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Why You Need To Exercise Your Butt
Butt. Booty. Rear-end. Rump. Caboose. Behind. There are so many names for our rear that I could probably write a whole article about names for our rears. Our butts are in the spot light more than they were a few years back. When I was in high school (just a few years ago wink-wink) it was not fashionable to have a big butt. Other than the Queen song “Fat Bottom Girls” I don’t really remember a focus on our behinds. We all know, things go in and of fashion very quickly and right now it’s fashionable to have a big butt.
What is more important than having a big butt is to focus on having a strong butt. Exercising your butt is much more than trying to get a bubble butt or fill out the rear of your favorite pair of jeans although those will be side benefits.
Our rear has three major muscles to it – gluteus-minimus, gluteus-medius, and gluteus-maximus and the shape of our behinds are mostly a result of genetics. These muscles help your hips move in and out and rotate. They are also probably the most neglected muscle groups on our body.
Unfortunately for most of us, we spend our days sitting on our backside which does absolutely nothing to help keep us strong. Yet without a strong butt, we would not be able to get up out of that chair, stand, garden, or do so many other things we take for granted.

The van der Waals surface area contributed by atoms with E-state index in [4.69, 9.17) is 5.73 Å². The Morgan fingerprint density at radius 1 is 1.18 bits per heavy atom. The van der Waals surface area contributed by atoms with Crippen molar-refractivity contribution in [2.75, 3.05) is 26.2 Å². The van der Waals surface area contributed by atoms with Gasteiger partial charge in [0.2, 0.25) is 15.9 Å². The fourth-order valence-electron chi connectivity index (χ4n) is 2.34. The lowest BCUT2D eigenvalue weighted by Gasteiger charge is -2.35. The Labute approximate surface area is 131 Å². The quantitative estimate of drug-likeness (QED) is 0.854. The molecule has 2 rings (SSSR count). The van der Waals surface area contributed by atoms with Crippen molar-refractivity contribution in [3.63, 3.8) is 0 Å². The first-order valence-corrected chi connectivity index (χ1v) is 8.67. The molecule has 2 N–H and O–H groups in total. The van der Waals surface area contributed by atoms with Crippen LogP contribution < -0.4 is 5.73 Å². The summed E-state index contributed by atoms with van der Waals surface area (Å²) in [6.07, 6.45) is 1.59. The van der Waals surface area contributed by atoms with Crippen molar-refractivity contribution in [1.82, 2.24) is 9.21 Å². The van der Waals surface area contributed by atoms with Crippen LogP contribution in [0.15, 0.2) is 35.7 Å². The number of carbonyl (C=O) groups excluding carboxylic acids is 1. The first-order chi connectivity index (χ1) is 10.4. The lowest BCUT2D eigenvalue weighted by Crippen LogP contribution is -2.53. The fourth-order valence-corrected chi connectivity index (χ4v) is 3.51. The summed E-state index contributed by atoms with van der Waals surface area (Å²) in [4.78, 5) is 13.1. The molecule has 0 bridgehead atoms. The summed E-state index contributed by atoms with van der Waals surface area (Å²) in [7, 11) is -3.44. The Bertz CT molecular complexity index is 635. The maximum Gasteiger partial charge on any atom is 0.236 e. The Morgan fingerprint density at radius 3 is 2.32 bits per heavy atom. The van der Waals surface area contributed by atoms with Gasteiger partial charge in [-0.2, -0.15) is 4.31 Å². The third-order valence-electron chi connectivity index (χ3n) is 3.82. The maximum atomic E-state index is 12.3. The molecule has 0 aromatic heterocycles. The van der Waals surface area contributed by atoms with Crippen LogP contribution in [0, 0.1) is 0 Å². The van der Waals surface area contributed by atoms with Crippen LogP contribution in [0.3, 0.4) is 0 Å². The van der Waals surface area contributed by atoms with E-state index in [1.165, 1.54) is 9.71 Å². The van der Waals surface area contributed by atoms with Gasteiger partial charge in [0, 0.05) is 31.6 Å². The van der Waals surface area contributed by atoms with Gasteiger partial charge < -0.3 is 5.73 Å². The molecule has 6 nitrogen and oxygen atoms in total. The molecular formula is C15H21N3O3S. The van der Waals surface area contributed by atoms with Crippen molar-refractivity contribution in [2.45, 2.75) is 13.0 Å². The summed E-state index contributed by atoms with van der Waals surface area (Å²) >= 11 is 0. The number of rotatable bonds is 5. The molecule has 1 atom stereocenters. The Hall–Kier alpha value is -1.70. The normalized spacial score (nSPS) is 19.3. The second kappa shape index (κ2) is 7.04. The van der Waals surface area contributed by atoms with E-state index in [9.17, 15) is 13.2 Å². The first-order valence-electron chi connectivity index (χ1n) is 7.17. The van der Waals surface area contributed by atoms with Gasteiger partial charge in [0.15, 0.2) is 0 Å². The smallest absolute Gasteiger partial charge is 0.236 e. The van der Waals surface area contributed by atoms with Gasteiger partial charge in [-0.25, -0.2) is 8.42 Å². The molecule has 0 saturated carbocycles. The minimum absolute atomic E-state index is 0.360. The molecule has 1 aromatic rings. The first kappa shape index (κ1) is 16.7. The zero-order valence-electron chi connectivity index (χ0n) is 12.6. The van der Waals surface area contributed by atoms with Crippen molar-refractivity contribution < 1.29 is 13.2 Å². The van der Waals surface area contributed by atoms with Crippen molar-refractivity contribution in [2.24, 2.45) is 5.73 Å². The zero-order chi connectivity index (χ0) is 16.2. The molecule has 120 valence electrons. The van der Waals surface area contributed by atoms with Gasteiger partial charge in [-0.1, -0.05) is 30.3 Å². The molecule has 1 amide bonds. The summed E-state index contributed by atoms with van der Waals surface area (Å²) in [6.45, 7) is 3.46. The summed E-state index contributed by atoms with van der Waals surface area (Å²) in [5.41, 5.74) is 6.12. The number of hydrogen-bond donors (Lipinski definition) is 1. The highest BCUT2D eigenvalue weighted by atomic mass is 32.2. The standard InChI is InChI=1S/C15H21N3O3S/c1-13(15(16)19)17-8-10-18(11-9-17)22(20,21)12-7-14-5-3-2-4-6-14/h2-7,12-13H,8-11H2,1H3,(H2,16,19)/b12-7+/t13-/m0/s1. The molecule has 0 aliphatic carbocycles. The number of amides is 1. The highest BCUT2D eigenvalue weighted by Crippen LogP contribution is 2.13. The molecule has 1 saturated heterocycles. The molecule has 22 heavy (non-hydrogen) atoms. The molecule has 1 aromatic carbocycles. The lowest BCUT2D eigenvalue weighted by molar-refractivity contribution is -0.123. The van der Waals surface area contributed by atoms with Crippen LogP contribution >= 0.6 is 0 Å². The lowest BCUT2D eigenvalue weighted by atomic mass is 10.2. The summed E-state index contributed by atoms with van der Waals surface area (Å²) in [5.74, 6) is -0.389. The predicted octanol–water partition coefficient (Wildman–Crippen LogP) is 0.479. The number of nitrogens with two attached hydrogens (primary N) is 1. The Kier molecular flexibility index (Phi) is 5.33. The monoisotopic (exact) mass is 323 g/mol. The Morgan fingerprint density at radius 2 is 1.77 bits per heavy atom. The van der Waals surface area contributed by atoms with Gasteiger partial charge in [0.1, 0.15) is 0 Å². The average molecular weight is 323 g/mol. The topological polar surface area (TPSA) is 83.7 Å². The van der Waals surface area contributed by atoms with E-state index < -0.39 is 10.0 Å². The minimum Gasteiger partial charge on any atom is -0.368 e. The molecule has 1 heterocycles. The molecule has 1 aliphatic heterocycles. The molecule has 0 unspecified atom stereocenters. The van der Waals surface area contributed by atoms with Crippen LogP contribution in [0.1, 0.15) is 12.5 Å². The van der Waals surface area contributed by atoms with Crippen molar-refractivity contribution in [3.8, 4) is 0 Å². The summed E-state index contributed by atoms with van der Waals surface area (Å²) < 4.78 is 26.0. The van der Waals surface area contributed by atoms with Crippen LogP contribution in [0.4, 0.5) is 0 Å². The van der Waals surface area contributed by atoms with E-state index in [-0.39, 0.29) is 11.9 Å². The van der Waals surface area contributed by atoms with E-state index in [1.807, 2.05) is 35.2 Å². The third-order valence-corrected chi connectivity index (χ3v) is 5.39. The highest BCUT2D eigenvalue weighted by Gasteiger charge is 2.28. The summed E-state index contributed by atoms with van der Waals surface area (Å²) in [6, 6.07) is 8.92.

Building a strong butt may help you reduce back pain because we use our butts to stabilize our pelvis and help with hip rotation. When we are weak in these areas, we often find that we experience lower back and knee pain as our bodies work to compensate for the weakness.
A strong butt also helps with simple things like walking and getting in and out of a car. If you’re like me, you’ll know when you worked those muscles as you need help sitting down on just about anything including the toilet. There have been many times that I am extremely grateful for those bars on the wall in a public restroom! Competitive? A strong butt will help you increase your athletic performance.
Best Exercises For A Strong Butt
Where should we start to strengthen our behinds? Squats and lunges with or without weights are both great exercises to start with and will work your primary butt muscle which is your gluteus-maximus but you will need to add a few more exercises to work all three muscle groups.
To exercise your gluteus medius, start by lying on your side and bring your knees and hips to a 45 degree angle from your body. With one leg on top of the other, you lift your knee up while keeping your heels together, than lower back to your starting position. The exercise resembles a clam opening and closing. Make sure to keep your spine neutral and don’t allow your body to roll forward or backward. Repeat on each side for 30 seconds.
The gluteus minimis is the smallest of the three muscles. It helps with hip extension and is extremely important when you are balancing on one leg. Side planks will help strengthen this important muscle. Lie on your side with your legs stretched out. Stack one leg on top of the other so that your knees and ankles touch. Support your upper body with your left forearm. Place your elbow directly below your shoulder. Squeeze your ab muscles and exhale as you lift your hips and knees straight up off the floor. Keep your body rigid – no bend. Hold for a count of five then slowly exhale as you lower your body back to the floor then repeat on other side.
You guessed it. None of these exercises will be easy and if you find yourself having trouble, it’s best to reach out to a trainer or fitness instructor who can help you with your form. It’s important to remember that quality is more important than quantity. Our butts are our largest muscle group and just about every motion in our lower body is assisted by our glutes. Take the time to train your booty!
To your health,